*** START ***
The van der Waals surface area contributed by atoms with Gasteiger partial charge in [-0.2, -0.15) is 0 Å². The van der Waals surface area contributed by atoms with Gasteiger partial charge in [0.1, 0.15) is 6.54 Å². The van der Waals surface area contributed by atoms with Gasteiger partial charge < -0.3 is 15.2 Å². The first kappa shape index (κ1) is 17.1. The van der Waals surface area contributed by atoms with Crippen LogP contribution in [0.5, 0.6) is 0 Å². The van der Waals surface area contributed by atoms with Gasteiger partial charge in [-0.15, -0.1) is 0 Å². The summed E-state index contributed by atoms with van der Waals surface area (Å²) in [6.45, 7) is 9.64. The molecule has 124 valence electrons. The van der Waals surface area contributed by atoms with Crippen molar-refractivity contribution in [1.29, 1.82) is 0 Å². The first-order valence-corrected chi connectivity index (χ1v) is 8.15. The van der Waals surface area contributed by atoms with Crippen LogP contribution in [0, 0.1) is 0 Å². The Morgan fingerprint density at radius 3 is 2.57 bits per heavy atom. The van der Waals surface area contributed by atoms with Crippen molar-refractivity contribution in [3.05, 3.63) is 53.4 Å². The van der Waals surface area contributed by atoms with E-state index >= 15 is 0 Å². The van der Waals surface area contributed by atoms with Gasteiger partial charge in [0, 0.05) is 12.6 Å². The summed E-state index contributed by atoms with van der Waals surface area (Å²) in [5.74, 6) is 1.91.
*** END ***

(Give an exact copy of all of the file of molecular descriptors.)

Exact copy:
The van der Waals surface area contributed by atoms with Gasteiger partial charge in [-0.2, -0.15) is 0 Å². The van der Waals surface area contributed by atoms with Gasteiger partial charge in [0.1, 0.15) is 6.54 Å². The van der Waals surface area contributed by atoms with Gasteiger partial charge < -0.3 is 15.2 Å². The first kappa shape index (κ1) is 17.1. The van der Waals surface area contributed by atoms with Crippen LogP contribution in [0.5, 0.6) is 0 Å². The van der Waals surface area contributed by atoms with Gasteiger partial charge in [-0.15, -0.1) is 0 Å². The summed E-state index contributed by atoms with van der Waals surface area (Å²) in [6.45, 7) is 9.64. The molecule has 124 valence electrons. The van der Waals surface area contributed by atoms with Crippen molar-refractivity contribution in [1.29, 1.82) is 0 Å². The first-order valence-corrected chi connectivity index (χ1v) is 8.15. The van der Waals surface area contributed by atoms with Crippen LogP contribution in [0, 0.1) is 0 Å². The Morgan fingerprint density at radius 3 is 2.57 bits per heavy atom. The van der Waals surface area contributed by atoms with Crippen molar-refractivity contribution in [3.05, 3.63) is 53.4 Å². The van der Waals surface area contributed by atoms with E-state index >= 15 is 0 Å². The van der Waals surface area contributed by atoms with Gasteiger partial charge in [0, 0.05) is 12.6 Å². The summed E-state index contributed by atoms with van der Waals surface area (Å²) in [5.74, 6) is 1.91.